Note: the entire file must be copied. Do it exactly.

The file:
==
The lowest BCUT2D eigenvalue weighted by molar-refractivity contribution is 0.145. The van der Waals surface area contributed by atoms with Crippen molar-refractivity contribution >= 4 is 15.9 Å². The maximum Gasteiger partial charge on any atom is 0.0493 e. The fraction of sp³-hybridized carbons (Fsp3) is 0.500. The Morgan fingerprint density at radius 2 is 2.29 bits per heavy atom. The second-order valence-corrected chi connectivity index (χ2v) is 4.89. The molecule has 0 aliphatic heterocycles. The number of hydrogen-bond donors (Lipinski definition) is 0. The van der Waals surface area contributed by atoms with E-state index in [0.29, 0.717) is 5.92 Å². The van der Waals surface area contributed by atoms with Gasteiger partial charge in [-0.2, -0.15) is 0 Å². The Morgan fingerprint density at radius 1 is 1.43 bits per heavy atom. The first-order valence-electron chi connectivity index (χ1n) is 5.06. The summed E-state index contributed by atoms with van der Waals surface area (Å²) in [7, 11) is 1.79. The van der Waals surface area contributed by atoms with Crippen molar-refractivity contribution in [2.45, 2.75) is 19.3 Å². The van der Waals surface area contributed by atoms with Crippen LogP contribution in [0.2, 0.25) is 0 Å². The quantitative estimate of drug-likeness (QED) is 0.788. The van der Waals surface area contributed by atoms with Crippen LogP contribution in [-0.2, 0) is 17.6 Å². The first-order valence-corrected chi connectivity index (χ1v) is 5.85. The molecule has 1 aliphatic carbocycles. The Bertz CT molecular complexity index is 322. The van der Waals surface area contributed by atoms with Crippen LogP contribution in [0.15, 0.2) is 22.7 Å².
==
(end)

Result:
The lowest BCUT2D eigenvalue weighted by molar-refractivity contribution is 0.145. The van der Waals surface area contributed by atoms with Crippen molar-refractivity contribution >= 4 is 15.9 Å². The maximum Gasteiger partial charge on any atom is 0.0493 e. The fraction of sp³-hybridized carbons (Fsp3) is 0.500. The Morgan fingerprint density at radius 2 is 2.29 bits per heavy atom. The second-order valence-corrected chi connectivity index (χ2v) is 4.89. The molecule has 0 aliphatic heterocycles. The number of hydrogen-bond donors (Lipinski definition) is 0. The van der Waals surface area contributed by atoms with E-state index in [0.29, 0.717) is 5.92 Å². The van der Waals surface area contributed by atoms with Gasteiger partial charge in [-0.2, -0.15) is 0 Å². The Morgan fingerprint density at radius 1 is 1.43 bits per heavy atom. The first-order valence-electron chi connectivity index (χ1n) is 5.06. The summed E-state index contributed by atoms with van der Waals surface area (Å²) in [7, 11) is 1.79. The van der Waals surface area contributed by atoms with Crippen molar-refractivity contribution in [2.45, 2.75) is 19.3 Å². The van der Waals surface area contributed by atoms with Crippen LogP contribution in [0.2, 0.25) is 0 Å². The quantitative estimate of drug-likeness (QED) is 0.788. The van der Waals surface area contributed by atoms with Crippen LogP contribution in [-0.2, 0) is 17.6 Å². The first-order valence-corrected chi connectivity index (χ1v) is 5.85. The molecule has 1 aliphatic carbocycles. The Bertz CT molecular complexity index is 322. The van der Waals surface area contributed by atoms with Crippen LogP contribution in [0.15, 0.2) is 22.7 Å².